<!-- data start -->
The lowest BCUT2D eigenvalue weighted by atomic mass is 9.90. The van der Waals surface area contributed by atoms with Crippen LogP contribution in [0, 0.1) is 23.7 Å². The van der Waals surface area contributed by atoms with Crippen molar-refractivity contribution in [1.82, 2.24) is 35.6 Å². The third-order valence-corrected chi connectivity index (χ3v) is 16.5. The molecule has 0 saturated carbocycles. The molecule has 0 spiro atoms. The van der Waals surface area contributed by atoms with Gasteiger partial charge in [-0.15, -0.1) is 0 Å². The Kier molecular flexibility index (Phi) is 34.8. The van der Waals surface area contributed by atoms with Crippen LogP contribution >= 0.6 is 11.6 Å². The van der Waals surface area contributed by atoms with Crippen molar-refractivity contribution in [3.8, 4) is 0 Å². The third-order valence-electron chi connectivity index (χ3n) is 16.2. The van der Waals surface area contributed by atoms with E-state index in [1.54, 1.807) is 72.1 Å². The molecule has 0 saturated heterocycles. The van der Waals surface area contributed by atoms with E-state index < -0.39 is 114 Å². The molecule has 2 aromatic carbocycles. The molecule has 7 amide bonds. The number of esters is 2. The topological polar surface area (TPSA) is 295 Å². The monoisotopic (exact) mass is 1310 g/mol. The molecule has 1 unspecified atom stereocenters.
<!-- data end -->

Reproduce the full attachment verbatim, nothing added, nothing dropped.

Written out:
The lowest BCUT2D eigenvalue weighted by atomic mass is 9.90. The van der Waals surface area contributed by atoms with Crippen LogP contribution in [0, 0.1) is 23.7 Å². The van der Waals surface area contributed by atoms with Crippen molar-refractivity contribution in [1.82, 2.24) is 35.6 Å². The third-order valence-corrected chi connectivity index (χ3v) is 16.5. The molecule has 0 saturated carbocycles. The molecule has 0 spiro atoms. The van der Waals surface area contributed by atoms with Gasteiger partial charge in [-0.15, -0.1) is 0 Å². The Kier molecular flexibility index (Phi) is 34.8. The van der Waals surface area contributed by atoms with Crippen LogP contribution >= 0.6 is 11.6 Å². The van der Waals surface area contributed by atoms with Crippen molar-refractivity contribution in [3.8, 4) is 0 Å². The third-order valence-electron chi connectivity index (χ3n) is 16.2. The van der Waals surface area contributed by atoms with E-state index in [1.54, 1.807) is 72.1 Å². The molecule has 0 saturated heterocycles. The van der Waals surface area contributed by atoms with E-state index < -0.39 is 114 Å². The molecule has 2 aromatic carbocycles. The molecule has 7 amide bonds. The number of esters is 2. The topological polar surface area (TPSA) is 295 Å². The monoisotopic (exact) mass is 1310 g/mol. The molecule has 1 unspecified atom stereocenters.